Paddy Planting Festival is an annual celebration that rejoices in the art and significance of rice cultivation. Celebrated mostly by the farmers in Darjeeling hills, Sikkim and Nepal - Asar Pandra is an important agriculture festival., this vibrant festival marks the beginning of the rice planting season and pays tribute to the essential crop that sustains communities and cultures. While the Himalayas are known for their towering peaks and cold climates, there are valleys and lower-altitude areas where rice cultivation thrives. In the Eastern Himalayan region ‘Asar Pandra’ beckons the paddy planting festival in the month of June.
Parengtar is a small village located at the Indo-Bhutan border in Patangodak Gram Panchayat under Gorubathan Block, Kalimpong, West Bengal. The word Parengtar in Nepali translates to "A Plateau of Pareng". It is believed that the village was once a Bamboo forest (Pareng being a certain type of bamboo). During Asaar Pandhra Festival, the village reverberates with the fragrance of wet soil and young green paddy. It is the perfect time to meander through Parengtar's unique landscape through short hikes and enriching community visits. A brief and scenic downhill walk will give you a glimpse of the glorious Jaldhaka River and the looming hills of Bhutan.
Like every year the festival was organised by Nawla Umang’s Welfare Society in collaboration with Muhaan in Parengtar, Jaldhaka. Farmers and villagers came together to partake in the time-honored tradition of planting paddy. The festivities involved a sense of unity as people gathered in the fields to celebrate rural culture, participated in local games, enjoyed local cuisines like Dahi (curd) and Chuira (beaten rice) which hold significant symbolic meanings in this festival. To the outsiders, this festival provided an opportunity to understand farming and other traditions while forging a deeper connection with the local community. More than 50 individuals from different parts of India participated in this community affair learning and participating in various games and paddy sowing.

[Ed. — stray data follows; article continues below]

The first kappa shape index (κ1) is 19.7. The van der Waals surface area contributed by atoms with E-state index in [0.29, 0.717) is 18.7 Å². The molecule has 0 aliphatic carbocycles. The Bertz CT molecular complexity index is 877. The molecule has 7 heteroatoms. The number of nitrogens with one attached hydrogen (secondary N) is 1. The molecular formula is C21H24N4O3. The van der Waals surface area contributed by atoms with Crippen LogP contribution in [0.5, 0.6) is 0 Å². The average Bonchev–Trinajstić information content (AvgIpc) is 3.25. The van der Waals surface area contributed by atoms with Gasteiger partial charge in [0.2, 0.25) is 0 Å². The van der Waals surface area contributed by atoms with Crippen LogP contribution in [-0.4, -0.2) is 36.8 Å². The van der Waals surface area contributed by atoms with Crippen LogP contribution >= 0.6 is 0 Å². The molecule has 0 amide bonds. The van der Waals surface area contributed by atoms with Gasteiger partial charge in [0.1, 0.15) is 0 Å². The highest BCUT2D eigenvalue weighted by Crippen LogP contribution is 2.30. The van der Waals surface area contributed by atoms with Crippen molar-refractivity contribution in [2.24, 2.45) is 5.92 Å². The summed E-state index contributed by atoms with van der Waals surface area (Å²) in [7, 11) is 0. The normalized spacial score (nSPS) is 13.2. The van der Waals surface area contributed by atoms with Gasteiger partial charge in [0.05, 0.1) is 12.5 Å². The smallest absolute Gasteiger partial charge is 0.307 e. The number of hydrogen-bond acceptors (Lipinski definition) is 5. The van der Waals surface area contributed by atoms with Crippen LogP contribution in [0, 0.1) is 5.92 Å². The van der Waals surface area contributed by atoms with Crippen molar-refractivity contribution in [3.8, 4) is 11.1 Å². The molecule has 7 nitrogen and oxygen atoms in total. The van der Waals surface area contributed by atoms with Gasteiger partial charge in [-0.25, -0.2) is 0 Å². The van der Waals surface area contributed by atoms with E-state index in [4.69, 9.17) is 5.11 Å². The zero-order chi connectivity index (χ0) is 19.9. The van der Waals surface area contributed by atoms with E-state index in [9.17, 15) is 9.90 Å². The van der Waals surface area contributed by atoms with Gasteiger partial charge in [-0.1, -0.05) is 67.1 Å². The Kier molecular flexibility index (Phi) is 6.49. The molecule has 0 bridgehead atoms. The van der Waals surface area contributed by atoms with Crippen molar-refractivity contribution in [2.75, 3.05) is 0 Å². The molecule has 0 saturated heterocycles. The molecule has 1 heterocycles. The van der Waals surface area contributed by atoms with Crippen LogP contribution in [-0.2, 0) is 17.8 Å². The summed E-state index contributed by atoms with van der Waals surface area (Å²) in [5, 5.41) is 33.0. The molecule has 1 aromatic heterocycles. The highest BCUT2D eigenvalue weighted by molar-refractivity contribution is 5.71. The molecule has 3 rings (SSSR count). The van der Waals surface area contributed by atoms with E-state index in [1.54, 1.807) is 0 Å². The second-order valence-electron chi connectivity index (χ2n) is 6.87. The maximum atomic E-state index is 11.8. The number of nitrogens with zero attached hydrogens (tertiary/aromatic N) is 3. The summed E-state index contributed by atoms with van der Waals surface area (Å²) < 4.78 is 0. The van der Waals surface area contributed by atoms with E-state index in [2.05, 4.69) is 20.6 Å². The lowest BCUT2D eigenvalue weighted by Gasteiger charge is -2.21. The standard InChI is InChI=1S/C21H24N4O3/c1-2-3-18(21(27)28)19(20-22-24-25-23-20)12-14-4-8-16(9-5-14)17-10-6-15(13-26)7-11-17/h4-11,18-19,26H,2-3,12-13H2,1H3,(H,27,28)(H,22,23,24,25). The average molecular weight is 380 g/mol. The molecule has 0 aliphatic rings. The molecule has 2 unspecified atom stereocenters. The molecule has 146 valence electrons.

This festival is important because Rice is an essential staple crop. It nourishes communities and is often associated with agricultural celebrations. This combination represents ancestral traditions and the specialty of the eastern Himalayan region.
The festival in Parengtar has provided an opportunity for younger generations to learn about our agricultural roots and appreciate the hard work involved in producing this staple food.
Asar Pandra serve as a reminder of the vital role rice plays in our daily lives. For us, rice is not just a crop; it embodies sustenance, community, and cultural identity. It connects people to the land and the seasons, fostering a deep appreciation for the environment and the cycle of life.
Asar Pandra is not merely a celebration of agriculture; it is a celebration of life, culture, and the interdependence between humans and nature. It serves as a reminder of our connection to the earth and the cycle of growth and renewal.
Rice cultivation in the Himalayas not only provides sustenance for local communities but also contributes to the preservation of traditional farming practices and cultural heritage. It reflects the resilience and adaptability of farmers in challenging environments, as well as their deep connection with the land and nature.
Overall, rice plantation in Parengtar has showcased the ingenuity and resourcefulness of farmers who have learned to harness the unique conditions of this majestic mountain range to cultivate this vital staple crop. This beautiful village community of Parengtar has also been nominated for ‘Best Tourism Village’, a prestigious award given by UN- World tourism organisation. The festival has been a unifying force, strengthening social bonds and creating memories that will cherished for years to come. This event was curated by MUHAAN
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